The political condition of north-west India suited his plans. The area was parcelled out into many independent monarchies and tribal republics, which were strongly wedded to the soil and had a fierce dedication to the principality in which they lived. Alexander found it easy to conquer these principalities one by one. Among the rulers of these territories, two were well known: Ambhi, the prince of Taxila, and Porus whose kingdom lay between the Jhelum and the Chenab. Together they might have effectively resisted Alexander’s advance, but they could not put up a joint front; and the Khyber pass remained unguarded.
Following the conquest of Iran, Alexander moved on to Kabul, from where he marched to India through the Khyber pass in 326 BC. It took him five months to reach the Indus. Ambhi, the ruler of Taxila, readily submitted to the invader. When he reached the Jhelum, Alexander encountered the first and the strongest resistance from Porus. Although Alexander defeated Porus, he was impressed by the bravery and courage of the Indian prince. He therefore restored his kingdom to him and made him his ally. He then advanced as far as the Beas river. He wanted to move still further eastward, but his army refused to accompany him. The Greek soldiers had grown war-weary, and diseased. The hot climate of India and ten years of continuous campaigning had made them terribly homesick. In particular, the Greek soldiers were told of a formidable power on the Ganges. This was obviously the kingdom of Magadha ruled by the Nandas who maintained an army far outnumbering Alexander’s. Alexander was forced to retreat. On his return march Alexander vanquished many small republics until he reached the end of the Indian frontier. Most of the conquered states were restored to their rulers who submitted to his authority. His own territorial possessions were however divided into three parts and placed under three Greek governors.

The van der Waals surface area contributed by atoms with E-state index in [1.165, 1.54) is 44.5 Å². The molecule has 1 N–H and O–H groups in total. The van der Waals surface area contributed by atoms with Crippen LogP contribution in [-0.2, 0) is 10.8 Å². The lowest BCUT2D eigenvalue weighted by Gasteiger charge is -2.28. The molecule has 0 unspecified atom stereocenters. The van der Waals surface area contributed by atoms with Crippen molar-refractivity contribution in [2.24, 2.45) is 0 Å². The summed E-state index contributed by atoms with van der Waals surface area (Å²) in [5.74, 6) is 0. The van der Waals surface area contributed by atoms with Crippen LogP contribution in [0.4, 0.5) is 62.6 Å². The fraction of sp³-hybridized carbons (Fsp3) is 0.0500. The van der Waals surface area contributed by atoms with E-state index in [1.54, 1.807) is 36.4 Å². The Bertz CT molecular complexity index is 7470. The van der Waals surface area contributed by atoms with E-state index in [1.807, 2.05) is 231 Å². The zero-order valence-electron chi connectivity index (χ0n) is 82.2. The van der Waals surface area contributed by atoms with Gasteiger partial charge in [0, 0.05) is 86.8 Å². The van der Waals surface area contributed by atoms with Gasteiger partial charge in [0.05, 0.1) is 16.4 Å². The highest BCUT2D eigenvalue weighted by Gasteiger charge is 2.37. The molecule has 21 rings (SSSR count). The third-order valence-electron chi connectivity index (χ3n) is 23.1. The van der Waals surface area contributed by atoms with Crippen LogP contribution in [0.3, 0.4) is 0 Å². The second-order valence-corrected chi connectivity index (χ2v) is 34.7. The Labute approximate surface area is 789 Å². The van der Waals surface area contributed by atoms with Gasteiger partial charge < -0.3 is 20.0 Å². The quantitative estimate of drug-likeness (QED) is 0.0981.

Effects of Alexander’s Invasion
Alexander’s invasion provided the first occasion when ancient Europe came into close contact with ancient South Asia. The most important outcome of this invasion was the establishment of direct contact between India and Greece in various fields. Alexander’s campaign opened up four distinct routes by land and sea, paving the way for Greek merchants and craftsmen, and increasing the existing facilities for trade.
Alexander dispatched a new fleet under his friend Nearchus to explore the coast and search for harbours from the mouth of the Indus to that of the Euphrates and eventually new trade routes. Further, Alexander’s historians left valuable records of Alexander’s campaign, which enable us to definitively establish Indian chronology for subsequent events. Alexander’s historians also provide us with important information about the social and economic conditions of the time. They tell us about the sati system, the sale of girls in marketplaces by poor parents, and the fine breed of oxen in north-west India. The art of carpentry was the most flourishing craft in India, and carpenters built chariots, boats, and ships.
By destroying the power of petty states in north-west India, Alexander’s invasion paved the way for the expansion of the Maurya empire in that area. According to tradition, Chandragupta Maurya, who founded the Maurya empire, had seen something of the working of Alexander’s military machine and had acquired some knowledge that helped him to destroy the power of the Nandas.